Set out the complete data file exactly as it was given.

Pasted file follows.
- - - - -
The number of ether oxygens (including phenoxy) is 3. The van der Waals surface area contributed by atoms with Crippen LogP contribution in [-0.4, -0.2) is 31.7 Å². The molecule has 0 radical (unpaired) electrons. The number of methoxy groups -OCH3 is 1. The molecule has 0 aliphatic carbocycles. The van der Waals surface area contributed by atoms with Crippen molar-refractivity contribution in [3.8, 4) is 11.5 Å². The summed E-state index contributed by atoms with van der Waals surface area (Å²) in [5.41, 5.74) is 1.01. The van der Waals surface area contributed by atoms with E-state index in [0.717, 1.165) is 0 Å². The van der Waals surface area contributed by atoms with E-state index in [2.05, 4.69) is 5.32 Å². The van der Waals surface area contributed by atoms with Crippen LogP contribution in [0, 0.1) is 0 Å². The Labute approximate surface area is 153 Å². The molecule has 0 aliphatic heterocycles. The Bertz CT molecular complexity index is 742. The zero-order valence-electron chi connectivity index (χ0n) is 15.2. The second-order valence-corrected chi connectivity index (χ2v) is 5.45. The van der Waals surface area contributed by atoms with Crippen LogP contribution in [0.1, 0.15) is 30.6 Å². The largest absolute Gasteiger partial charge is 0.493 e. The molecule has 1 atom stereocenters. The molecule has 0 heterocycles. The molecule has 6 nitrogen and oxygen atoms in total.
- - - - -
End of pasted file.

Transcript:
The number of ether oxygens (including phenoxy) is 3. The van der Waals surface area contributed by atoms with Crippen LogP contribution in [-0.4, -0.2) is 31.7 Å². The molecule has 0 radical (unpaired) electrons. The number of methoxy groups -OCH3 is 1. The molecule has 0 aliphatic carbocycles. The van der Waals surface area contributed by atoms with Crippen molar-refractivity contribution in [3.8, 4) is 11.5 Å². The summed E-state index contributed by atoms with van der Waals surface area (Å²) in [5.41, 5.74) is 1.01. The van der Waals surface area contributed by atoms with E-state index in [0.717, 1.165) is 0 Å². The van der Waals surface area contributed by atoms with E-state index in [2.05, 4.69) is 5.32 Å². The van der Waals surface area contributed by atoms with Crippen LogP contribution in [0, 0.1) is 0 Å². The Labute approximate surface area is 153 Å². The molecule has 0 aliphatic heterocycles. The Bertz CT molecular complexity index is 742. The zero-order valence-electron chi connectivity index (χ0n) is 15.2. The second-order valence-corrected chi connectivity index (χ2v) is 5.45. The van der Waals surface area contributed by atoms with Crippen LogP contribution in [0.1, 0.15) is 30.6 Å². The largest absolute Gasteiger partial charge is 0.493 e. The molecule has 1 atom stereocenters. The molecule has 0 heterocycles. The molecule has 6 nitrogen and oxygen atoms in total.